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Transcript of Tay-Sachs Disease
¬ hearing loss
¬ intellectual/mental disorders
¬ ataxia (loss of muscle control)
¬ inability to swallow
¬ exaggerated startled reflex to loud noises Tay-Sachs disease is especially prevalent among people of Ashkenazi (eastern and central European) Jewish heritage as well as in French-Canadians, Amish in Pennsylvania, and the Cajun population of Louisiana. Sources "Tay-Sachs Disease." A Diagnosis and Treatment. N.p., n.d. Web. 18 Oct. 2012. <http://www.mayoclinic.org/tay-sachs-disease/>.
"Tay-Sachs Disease Prevention." Tay-Sachs Disease Prevention. N.p., n.d. Web. 18 Oct. 2012. <http://www.news-medical.net/health/Tay-Sachs-Disease-Prevention.aspx>.
"Health Guide." Tay-Sachs Disease. N.p., n.d. Web. 18 Oct. 2012. <http://health.nytimes.com/health/guides/disease/tay-sachs-disease/overview.html>.
"Tay-Sachs Disease." - Genetics Home Reference. N.p., n.d. Web. 17 Oct. 2012. <http://ghr.nlm.nih.gov/condition/tay-sachs-disease>.
Kaback, Michael M. "Summary." Hexosaminidase A Deficiency. U.S. National Library of Medicine, 03 Nov. 1999. Web. 18 Oct. 2012. <http://www.ncbi.nlm.nih.gov/books/NBK1218/>.
"NINDS Tay-Sachs Disease Information Page." Tay-Sachs Disease Information Page: National Institute of Neurological Disorders and Stroke (NINDS). N.p., n.d. Web. 18 Oct. 2012. <http://www.ninds.nih.gov/disorders/taysachs/taysachs.htm>.
"Learning About Tay-Sachs Disease." Learning About Tay-Sachs Disease. National Human Genome Research Institute, 17 Mar. 2011. Web. 16 Oct. 2012. <http://www.genome.gov/10001220>.
"HEXA." - Hexosaminidase A (alpha Polypeptide). U.S. National Library of Medicine, Sept. 2008. Web. 16 Oct. 2012. <http://ghr.nlm.nih.gov/gene/HEXA>.
"HEXA." HEXA. N.p., n.d. Web. 20 Oct. 2012. <http://www.bio.davidson.edu/courses/molbio/molstudents/spring2003/holmberg/hexa.html>.
There are, however, treatments whose foci are patient comfort, early diagnosis, prevention as well as family support and counseling Post-diagnosis measures include :
¬ Medication - to help reduce symptoms such
¬ Physical therapy - which aid in delaying the
loss of function in muscles
¬ Familial support - for individuals facing a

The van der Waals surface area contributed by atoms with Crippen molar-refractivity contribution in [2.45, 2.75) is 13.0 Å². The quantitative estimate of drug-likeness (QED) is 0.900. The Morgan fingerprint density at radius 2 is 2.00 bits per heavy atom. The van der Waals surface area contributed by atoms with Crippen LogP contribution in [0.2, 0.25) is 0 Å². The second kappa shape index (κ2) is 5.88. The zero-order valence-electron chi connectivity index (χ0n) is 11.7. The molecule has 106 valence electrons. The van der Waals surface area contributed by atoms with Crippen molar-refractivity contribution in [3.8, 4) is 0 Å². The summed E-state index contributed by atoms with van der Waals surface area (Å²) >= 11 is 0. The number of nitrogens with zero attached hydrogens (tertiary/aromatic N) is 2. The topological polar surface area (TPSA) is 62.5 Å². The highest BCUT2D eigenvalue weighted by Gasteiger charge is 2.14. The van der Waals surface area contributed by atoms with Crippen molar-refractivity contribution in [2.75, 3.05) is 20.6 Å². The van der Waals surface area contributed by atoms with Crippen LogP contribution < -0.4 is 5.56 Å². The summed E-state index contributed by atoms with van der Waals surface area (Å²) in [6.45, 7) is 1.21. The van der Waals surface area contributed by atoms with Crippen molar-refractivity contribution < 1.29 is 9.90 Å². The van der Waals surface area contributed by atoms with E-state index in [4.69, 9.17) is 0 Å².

debilitating disease such
as Tay- Sachs, receiving
support from close family
members (whether it be
emotional, physical, etc.)
may ease the individual's
emotional pain, and
discomfort. Pre-diagnosis measures include :
¬ Prenatal diagnosis - should one of the parents be a known
carrier of the allele for the disease,
prenatal diagnosis may help prepare the
parents in dealing with a diagnosed child.
This however, comes with a caveat as
some believe that prenatal diagnosis
could potentially lead to an increase in
abortions of diagnosed fetuses.
¬ Mate screening - The organization Dor Yeshorim also
known as The committee for The
Prevention of Jewish Genetic Diseases
offers genetic screening amongst the
Jewish community.Testing is
anonymous and only the patient
knows his or hers identification
number which is the only
thing that can link them
to their diagnosis. The mutation that causes the disease is found in 1 in 27 individuals with backgrounds previously listed, 1 in 50 among Irish-Americans, and 1 in 250 of the general population. In order for someone to inherit the disease, both parents need to be carriers of the recessive gene.
Even so, there is only a 25% chance that the child will get the disease.
There is a 50% chance that the child will be a carrier for the gene and a 25% chance that the child will not have any trace of the mutated gene. Although individuals who carry a recessive gene for Tay-Sachs only have half of the normal hexosaminidase enzyme function, they typically do not display any signs or symptoms and are not adversely effected. Tay–Sachs, a hereditary disease, is attributed to a lack of hexosaminidase-A (Hex-A) enzyme activity, which breaks down ganglioside GM2 found in nerve tissue.
Without Hex-A, a dangerous build up of ganglioside GM2 in the brain occurs which the nerve cells are unable to break down. Purpose? The purpose of the this presentation is to fully elaborate on Tay-Sachs disease, and its prevalence among the Jewish community, following the outlined points : Description
Who it effects & why? Treatments
Conclusion/Questions Who were Tay and Sachs? The disease is named for Warren Tay, and ophthalmologist who first described the cherry-red spot on the retina which is the specific phenotype for the disease; and Bernard Sachs, a neurologist who first described the changes in the brain and the prevalence among Ashkenazi Jews. Molecular genetic testing of HEXA, the only gene in which mutations cause HEXA deficiency, is clinically available. This is used primarily to:
a) distinguish pseudodeficiency alleles from disease-causing mutations in healthy
individuals with apparent deficiency of HEXA enzymatic activity.
b) identify the specific disease-causing mutations in an affected individual to allow